THE BANANA DOES FOR UGANDA WHAT THE POTATO DID FOR IRELAND – 1st wk in De

Discussing the design and functions of the organic garden with Minister for Agriculture Mr. Tress Bucyanayandi MP, the Governor of the Masaka region in white robes, and  CEDF Founder and Consul, Ms Sylvia Katete Gavigan.

Discussing the design and functions of the organic garden with Minister for Agriculture Mr. Tress Bucyanayandi MP, the Governor of the Masaka region in white robes, and CEDF Founder and Consul, Ms Sylvia Katete Gavigan.

A 'matooke' (banana)seller in Masaka, the 10th largest city in Uganda, with his laden down bike.

A ‘matooke’ (banana)seller in Masaka, the 10th largest city in Uganda, with his laden down bike.

Ireland and Uganda on the face of it appear very different. Over 90% of the population having no running water or electricity is one major contrast, for instance. However we were both British colonies, so the Queen’s English gives us a lingua franca, so to speak. Although Ugandans also enjoy growing and eating potatoes (called there ‘the Irish potato’ to differentiate from the sweet potato), their favourite staple is banana, or matooke.

I saw bananas (mostly green) wherever I travelled in Uganda. 11 million tons are grown annually, mostly for domestic consumption. The average Ugandan eats 400 kg of banana a year. You see it for sale on the side of the road in every town and village. It is served looking to me like a large plate of creamy mashed potato. Also, ‘waragi‘ is a popular alcoholic beverage made from distilled bananas. I have yet to sample ‘waragi‘, but ‘matooke‘ was very acceptable. However, give me a feed of spuds with butter, salt and pepper any day!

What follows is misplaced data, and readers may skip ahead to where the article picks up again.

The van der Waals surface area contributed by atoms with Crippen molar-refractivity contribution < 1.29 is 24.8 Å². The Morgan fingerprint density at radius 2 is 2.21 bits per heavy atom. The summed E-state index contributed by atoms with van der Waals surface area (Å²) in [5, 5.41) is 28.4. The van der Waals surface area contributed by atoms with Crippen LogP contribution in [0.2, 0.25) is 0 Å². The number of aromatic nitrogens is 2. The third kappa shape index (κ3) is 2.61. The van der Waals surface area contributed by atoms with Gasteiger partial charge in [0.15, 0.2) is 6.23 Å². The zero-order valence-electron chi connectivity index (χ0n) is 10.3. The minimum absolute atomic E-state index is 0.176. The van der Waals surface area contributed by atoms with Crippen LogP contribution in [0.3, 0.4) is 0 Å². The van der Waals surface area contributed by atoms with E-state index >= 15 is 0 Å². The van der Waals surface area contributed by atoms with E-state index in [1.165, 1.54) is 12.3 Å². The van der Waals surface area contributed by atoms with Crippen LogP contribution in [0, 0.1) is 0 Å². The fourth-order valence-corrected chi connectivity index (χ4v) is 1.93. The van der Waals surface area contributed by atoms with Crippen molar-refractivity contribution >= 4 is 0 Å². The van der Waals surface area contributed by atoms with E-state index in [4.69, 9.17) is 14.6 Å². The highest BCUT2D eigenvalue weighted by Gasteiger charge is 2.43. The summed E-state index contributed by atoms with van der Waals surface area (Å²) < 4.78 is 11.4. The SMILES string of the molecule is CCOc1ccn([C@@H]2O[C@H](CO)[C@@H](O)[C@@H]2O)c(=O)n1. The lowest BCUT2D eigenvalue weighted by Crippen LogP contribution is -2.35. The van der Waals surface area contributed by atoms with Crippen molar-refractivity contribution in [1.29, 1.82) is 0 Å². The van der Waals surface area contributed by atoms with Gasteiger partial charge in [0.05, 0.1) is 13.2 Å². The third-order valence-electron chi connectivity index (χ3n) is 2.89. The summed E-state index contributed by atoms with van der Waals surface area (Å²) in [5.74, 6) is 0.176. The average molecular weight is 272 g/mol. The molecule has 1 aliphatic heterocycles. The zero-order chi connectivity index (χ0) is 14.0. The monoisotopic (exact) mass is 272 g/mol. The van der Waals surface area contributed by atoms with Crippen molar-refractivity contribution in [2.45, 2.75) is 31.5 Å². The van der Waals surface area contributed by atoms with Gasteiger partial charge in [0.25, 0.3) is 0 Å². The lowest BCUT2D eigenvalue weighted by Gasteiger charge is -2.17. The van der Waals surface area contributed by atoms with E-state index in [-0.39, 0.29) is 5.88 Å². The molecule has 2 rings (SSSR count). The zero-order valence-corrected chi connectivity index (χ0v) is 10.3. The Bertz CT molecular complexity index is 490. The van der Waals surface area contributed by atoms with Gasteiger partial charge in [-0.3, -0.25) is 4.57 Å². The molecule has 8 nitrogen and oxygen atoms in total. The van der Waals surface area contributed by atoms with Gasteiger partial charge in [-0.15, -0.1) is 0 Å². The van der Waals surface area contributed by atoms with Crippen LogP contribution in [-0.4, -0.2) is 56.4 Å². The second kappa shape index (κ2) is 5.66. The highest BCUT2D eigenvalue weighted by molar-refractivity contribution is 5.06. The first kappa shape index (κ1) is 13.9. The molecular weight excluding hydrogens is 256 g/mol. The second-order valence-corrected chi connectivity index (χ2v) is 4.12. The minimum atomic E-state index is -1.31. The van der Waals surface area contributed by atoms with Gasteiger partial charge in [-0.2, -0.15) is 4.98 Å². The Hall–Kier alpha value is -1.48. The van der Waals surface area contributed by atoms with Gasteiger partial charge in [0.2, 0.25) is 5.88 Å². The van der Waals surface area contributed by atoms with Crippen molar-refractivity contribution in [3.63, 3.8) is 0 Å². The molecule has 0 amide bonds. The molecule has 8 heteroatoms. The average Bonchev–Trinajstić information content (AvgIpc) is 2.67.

Nonetheless, the banana food culture is amazing with over 100 varieties of banana in Uganda alone. The first two banana species arrived before the 6th century AD, via Swahili trade routes from the Orient. One species (Musa accuminata) originated in Malaysia and the other (Musa balbisiana) originated in India. Interbreeding of these banana species has resulted in the plethora of varieties today.

In the same way that Ireland’s population grew rapidly while depending on the potato in the 18th and 19th century, the 20th century has seen Uganda’s population grow phenomenally. The population has grown from 4.8 million in 1950 to about 35 million today. The median age is 15 years and the average birth rate is just under 7 children per woman. High infant mortality from malaria and a serious HIV problem seem to drive the high birth rates also. However who is going to deny the banana – or indeed the potato – are in their own ways, an aphrodisiac?

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2 responses to this post.

  1. Matooke was always the better option in Uganda. In times of drought or lack of money, people have to go for Posho (cornflour I think). The equivalent of a great steak dinner in Uganda is Matooke and chicken. I have to say, I always opted for the “Irish” potatoes!

    as a single food source, matooke is a little bit lacking. The people I knew used to supplement it with greens, mostly leaves picked from the wild. Many people who became a bit more affluent, and so ate more matooke and less other things, ended up with some health problems, not least weight gain (seen as desirable in some cultures) but also ending up with bowel problems.

    Waragi is available as an official standardised product, or a bootleg product from the bush. Neither are very pleasant, and particularly in dehydrating equatorial conditions, expect a headache, Then again, Wrackler (or whatever the legal poteen was called) was never that tasty, and as for the illegal stuff…..

    Oisín
    (Uganda resident 1999-2001)

    Reply

  2. Trevor, Well done on all the work in Uganda and the Support to LCDI/ CEDF!!!!!
    It looked like a full month the locals are still waiting for our return to Masaka, hopefully you will make it for 2013 to develop more Gardens to support food security in Uganda!!!

    Sylvia

    Reply

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